Not So Non-Essential Government Workers


Monday October 7th, 2013   •   Posted by Craig Eyermann at 6:57am PDT   •  

lrs_080618-D-1934G-004When the Obama administration acted to furlough 815,239 federal government employees as part of the partial shutdown of the U.S. government in the absence of having passed a budget or a continuing resolution to continue funding government operations, just under half of that number, 400,000, came from the Department of Defense’s civilian labor force.

In a surprise development over the weekend, Defense secretary Chuck Hagel recalled most of those employees back to work.

WASHINGTON — Defense Secretary Chuck Hagel made a surprise announcement on Saturday that he would recall next week almost all of the 400,000 civilian employees of the Defense Department who had been sent home when the government shut down.

Mr. Hagel said the decision that “most D.O.D. civilians” would now be exempted from furloughs came after Pentagon and Justice Department lawyers interpreted a budget law passed just before the shutdown to include a larger number of workers.

[...]

The act, passed by Congress and signed by President Obama as the government began to shut down, was intended to ensure that the military continued to be paid.

That language was now being interpreted as requiring the work of far more Pentagon civilian employees, most of whom work at installations outside Washington.

With the passage of the “Pay Our Military Act”, the Obama administration should never have targeted so many of these not so non-essential government workers with furlough notices. Many of the furloughed defense employees work in repair and maintenance functions that directly support military activities and operations, while many others inspect work done by defense contractors, ensuring that work meets required specifications.

That the Obama administration acted to furlough so many of these employees, in spite of the law that President Obama signed just days ago, speaks to its desire to inflict as much pain as possible upon the U.S. economy to achieve its political aims. In this case, beyond the direct impact of not paying federal employees, the furloughing of many of the Defense department’s inspectors would result in the suspension of work and layoffs at defense contractors around the country.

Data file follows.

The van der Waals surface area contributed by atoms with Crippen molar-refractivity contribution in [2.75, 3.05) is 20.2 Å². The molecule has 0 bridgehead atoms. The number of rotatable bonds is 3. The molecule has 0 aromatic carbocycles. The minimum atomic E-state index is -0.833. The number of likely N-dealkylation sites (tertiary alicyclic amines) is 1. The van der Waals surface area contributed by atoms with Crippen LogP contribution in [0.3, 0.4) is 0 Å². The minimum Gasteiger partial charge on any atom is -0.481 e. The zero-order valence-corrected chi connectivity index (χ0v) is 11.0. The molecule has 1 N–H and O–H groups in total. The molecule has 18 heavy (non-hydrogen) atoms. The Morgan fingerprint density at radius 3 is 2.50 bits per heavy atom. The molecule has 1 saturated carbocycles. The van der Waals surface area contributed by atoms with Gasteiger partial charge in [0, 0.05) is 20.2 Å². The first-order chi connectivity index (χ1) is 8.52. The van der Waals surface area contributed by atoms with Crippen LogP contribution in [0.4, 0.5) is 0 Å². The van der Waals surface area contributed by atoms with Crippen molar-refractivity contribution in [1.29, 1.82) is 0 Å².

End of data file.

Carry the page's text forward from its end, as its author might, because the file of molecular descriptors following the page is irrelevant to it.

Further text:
The heads of the Aerospace Industries Association and the National Defense Industrial Association said in a letter to Hagel that defense companies are planning to idle thousands of workers as a result of the lack of civilian inspectors who are required to be on site to monitor their projects.

The letter makes no mention of the troop-pay law but indicates the industry would like to see Hagel use any legislative authority he has to put those inspectors back on the job so contractors can get on with their work.

“It’s a crisis,” one defense lobbyist said of industry’s inability to move forward on major weapons programs without government inspectors there to monitor them.

“It’s intentionally being engineered by the administration to make national security an issue during the shutdown,” the lobbyist added, requesting not to be identified to offer a candid take on the issue.

That kind of thinking is also why the Obama administration is taking such extreme steps to shut down the American people’s access to their national parks and memorials, and in one case, the ocean, with the explicit purpose of causing economic damage to the businesses and communities adjacent to them to advance their political goals, but that’s a separate topic that’s worthy of its own discussion.

The good news in this action however is that the economic impact of the government shutdown to the nation will be cut by more than half, despite the Obama administration’s ambitions to spread it as widely as possible.

Featured Image:
Department of Defense



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